A team of Kansas State University researchers has patented a new, more cost effective way to make a gel that can be used in oil & gas processing insulation, general building and vacuum insulation, electrochemical double layer supercapacitors, fuel cell catalysts, general catalysts, water filtration systems, cosmetics, acoustic damping, and perhaps as a net to capture fine cometary dust.
K-State physics professor Christopher Sorensen was the lead researcher for carbon soot aerosol gels. The product, which is officially known as an aerosol gel, is a low density, high surface area gel formed in a gas. The aerogels received U.S. Patent
7,691,909 and are available for licensing from the Kansas State.
“If you take a gaseous mixture of acetylene and oxygen and blow it up in a chamber, you get a cloud of smoke,” Sorensen said. “But if you leave it alone for a couple of minutes the nanoparticles of carbon smoke link together to form a lacey network that spans the chamber. It looks like the darkest, blackest angel food cake you’ve ever seen.”
When studying soot formation in flames about 12 years ago, Sorensen said he and a graduate student initially discovered that clouds of particles in a gas — also known as aerosols — can form a gel.
“When I first saw our pictures of gelled soot in a flame, I knew I had a big fish,” Sorensen said of the discovery’s magnitude. To that point, such gels had only been formed in liquids, much like the process used to make gelatin, he said.
Aerosol gels can be used as thermal or sound insulation, much like plastic foam. The material also has potential applications in electrochemical double layer supercapacitors, as fuel cell or general catalyst supports, or in water filtration systems. Sorensen has already been contacted by interested companies and is pursuing grants to further develop the material outside the laboratory setting.
“It is important to point out that this high-tech material, that could have a wide variety of applications, is the fruit of pure, curiosity-driven science,” he said.
The new material is similar to an existing product called aerogels, which is made in the liquid phase, Sorensen said. The last step in the process to make aerogels is an intense, high-pressure drying step that removes moisture. That latter step — which also can be quite costly — isn’t needed with Sorensen’s aerosol gel product, which he hopes will be an advantage when it comes to the commercialization of the material.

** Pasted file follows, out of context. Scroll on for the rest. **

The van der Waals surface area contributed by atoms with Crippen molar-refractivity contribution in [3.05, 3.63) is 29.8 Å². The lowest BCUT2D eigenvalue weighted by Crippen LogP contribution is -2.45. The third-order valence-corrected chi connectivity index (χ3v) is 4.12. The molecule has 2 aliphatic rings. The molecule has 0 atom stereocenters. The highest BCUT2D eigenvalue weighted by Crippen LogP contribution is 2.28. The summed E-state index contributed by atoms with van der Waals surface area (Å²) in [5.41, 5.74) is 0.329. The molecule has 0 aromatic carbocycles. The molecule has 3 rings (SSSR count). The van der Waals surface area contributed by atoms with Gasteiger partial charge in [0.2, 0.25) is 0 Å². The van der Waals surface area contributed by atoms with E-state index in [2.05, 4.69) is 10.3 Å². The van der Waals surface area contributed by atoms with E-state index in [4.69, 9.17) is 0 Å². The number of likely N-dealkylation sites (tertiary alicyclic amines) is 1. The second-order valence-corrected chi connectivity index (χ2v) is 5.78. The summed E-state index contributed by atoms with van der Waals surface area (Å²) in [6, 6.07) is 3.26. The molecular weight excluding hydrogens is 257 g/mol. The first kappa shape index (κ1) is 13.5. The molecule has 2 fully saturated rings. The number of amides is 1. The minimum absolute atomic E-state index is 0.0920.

“I take great pride in the fact that there is only one place in the world that gels aerosols and that’s right here in good, ol’ Manhattan, Kan.,” Sorensen said.
K-State physics professor Amit Chakrabarti was instrumental in helping the research team understand the experimental conditions, and former K-State graduate students Rajan Dhaubhadel and Corey Gerving performed much of the requisite lab work. They are all listed on the patent, which was granted April 6 by the U.S. Patent Office.
FIGS. 1-3 from U.S. Patent
7,691,909 are TEM photographs of the acetylene-, ethylene-, and propane-derived gel products, respectively. These photographs illustrate that the carbon monomers are graphitic in nature. Acetylene and ethylene products both have monomers with typical sizes of about 60 nanometers.
The Kansas State discovery provides a novel method for producing porous materials with high specific surface area and extremely low density has been discovered. Representing a vastly different approach to synthesis of ultralow density materials compared to the widely used sol-gel method, the newly discovered process involves the gelation of nanoparticles in the aerosol phase to create a material that has been given the name “aerosol gel”.
The unique, gas-phase nanoparticle synthesis method used in this process allows the input precursors to aggregate and gel very quickly, thus producing this new material on a very short timeframe. So far, aerosol gels of silica and carbon have been produced that have very similar properties to that of silica and carbon aerogels. These materials have densities as low as 2.5 mg/cc, surface areas as large as 400 m2/g, very low thermal conductivity, and variable electrical conductivity.
Since the formation of the aerosol gels is made in the gas-phase, there is no need for the expensive, difficult, and time-consuming supercritical drying process inherent in the sol-gel production of commercial aerogel materials. The aerosol gel production method is also predicted to be capable of synthesis of a wider array of low-density, high porosity materials, unlike the sol-gel counterpart which is limited by solution thermodynamics.
Interested parties should contact: National Institute for Strategic Technology Acquisition and Commercialization (NISTAC)
2005 Research Park Circle Manhattan, KS 66502
Tel: 785-532-3900 Fax: 785-532-3909
E-Mail: [email protected]
More information about carbon soot aerosol gels is available at